Protecting Your Mental Health Over the Holiday Season

Photo by Thought Catalog on Unsplash

December 7, 2018

As mental health professionals, if we could give any gift for the holidays, it would be this: Permission to care for yourself as you are right now. There is a tremendous cultural pressure to rejoice, to spend time with family, to buy gifts, to fit into a template of what a happy family or relationship looks like. But guess what? Your family or lack thereof isn’t a reflection on you, and isn’t your shame to carry. Much of what we view as “normal” in terms of family is a cultural projection of hopes and ideals, and not reality. In reality, so much about family is luck of the draw and beyond our ability to control. Family can be a close-knit group of a few friends. Family can be your community at work, or in a place of worship, or in a hobby or interest you truly love, or amongst one or two relatives. Family can consist of canine or feline companions. So often we focus on what we don’t have, and feel shame that it is somehow our fault. We reject this. We believe that all human beings are worthy of respect and dignity, and that the bonds of love can be created for all. If you don’t have these currently, do not give up! A caring, committed counselor and a community of likeminded individuals can help you to create this for yourself.

For those of you for whom family is dysfunctional or unsafe, know this: Your first responsibility is to yourself. Holidays are not worth sacrificing your mental, physical, or financial health. If a trip home to visit your family will cost you too much, in either dollars or increased stress, consider whether you can really make that work. Guilt is the payment dysfunction exacts from those it seeks to control. Healthy guilt is about feeling badly for something we did that we know we could have done better; healthy shame helps us to correct longstanding patterns of behavior that harm ourselves or others. If we are feeling guilt and shame for taking care of ourselves emotionally, physically, and financially, there is something else at work. Be curious about this, and explore it in therapy or in a journaling practice.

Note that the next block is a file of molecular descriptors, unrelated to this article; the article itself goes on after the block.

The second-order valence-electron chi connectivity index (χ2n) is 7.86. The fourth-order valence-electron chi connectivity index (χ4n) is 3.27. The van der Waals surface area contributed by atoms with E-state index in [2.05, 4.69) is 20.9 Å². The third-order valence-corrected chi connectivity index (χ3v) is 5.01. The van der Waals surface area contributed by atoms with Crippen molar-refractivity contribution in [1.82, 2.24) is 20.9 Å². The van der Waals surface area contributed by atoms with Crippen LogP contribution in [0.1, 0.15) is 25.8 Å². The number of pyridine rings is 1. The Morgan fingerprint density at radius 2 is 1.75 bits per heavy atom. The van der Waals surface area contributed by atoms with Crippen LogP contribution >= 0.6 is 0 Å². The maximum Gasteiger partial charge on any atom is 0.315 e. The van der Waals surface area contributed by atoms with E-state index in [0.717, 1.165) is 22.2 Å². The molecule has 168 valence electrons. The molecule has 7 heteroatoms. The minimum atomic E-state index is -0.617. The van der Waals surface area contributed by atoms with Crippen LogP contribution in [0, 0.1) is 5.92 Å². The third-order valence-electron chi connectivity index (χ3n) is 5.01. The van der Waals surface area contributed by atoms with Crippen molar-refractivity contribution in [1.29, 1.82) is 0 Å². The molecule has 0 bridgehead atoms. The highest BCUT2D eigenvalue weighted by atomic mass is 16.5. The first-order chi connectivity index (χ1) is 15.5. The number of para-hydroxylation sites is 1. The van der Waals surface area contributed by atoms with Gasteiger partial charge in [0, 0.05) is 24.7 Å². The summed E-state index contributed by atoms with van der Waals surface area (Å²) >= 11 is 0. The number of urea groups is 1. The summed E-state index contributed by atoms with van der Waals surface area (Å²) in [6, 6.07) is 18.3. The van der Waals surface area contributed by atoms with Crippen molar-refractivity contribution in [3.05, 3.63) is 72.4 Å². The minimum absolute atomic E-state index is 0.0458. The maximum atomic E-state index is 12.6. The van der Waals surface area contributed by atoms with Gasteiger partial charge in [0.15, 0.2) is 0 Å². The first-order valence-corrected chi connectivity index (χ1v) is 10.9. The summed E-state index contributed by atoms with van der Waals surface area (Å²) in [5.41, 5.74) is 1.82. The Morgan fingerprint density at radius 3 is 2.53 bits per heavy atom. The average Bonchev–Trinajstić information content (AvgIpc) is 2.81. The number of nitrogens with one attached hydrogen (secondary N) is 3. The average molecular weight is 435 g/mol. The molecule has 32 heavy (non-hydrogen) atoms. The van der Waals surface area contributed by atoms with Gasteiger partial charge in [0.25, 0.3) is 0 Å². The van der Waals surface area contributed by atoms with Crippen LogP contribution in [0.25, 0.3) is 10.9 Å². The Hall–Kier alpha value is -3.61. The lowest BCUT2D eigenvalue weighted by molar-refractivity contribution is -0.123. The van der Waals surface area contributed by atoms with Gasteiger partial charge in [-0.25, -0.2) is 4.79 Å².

At NCC, we believe that the true spirit of the holidays is kindness and compassion toward others and ourselves, rest, rejuvenation, and celebration. It is a way to mark the passage of the seasons with meaningful rituals that connect us with something bigger than ourselves. So, in that spirit, be kind to yourself in whatever ways you choose to celebrate or not. Take breaks. Put time limits and boundaries around stressful interactions or people. If you are unwell, stay home and rest and catch up on a great TV series or those books we rarely have time to read. Our bodies naturally want to slow down at this time of year. Take time to engage in practices that YOU enjoy; some ideas are baking cookies, taking a bath, meditation or prayer, creative expression, singing, watching beloved movies, decorating your space, etc. If you are in need, reach out to your community for help; there are many people out there who want to help you. There is no shame in accepting the help of others who give it freely and with an open heart.


Article Written By: Korina Jochim, LMFT, Clinical Manager at The Northwest Catholic Counseling Center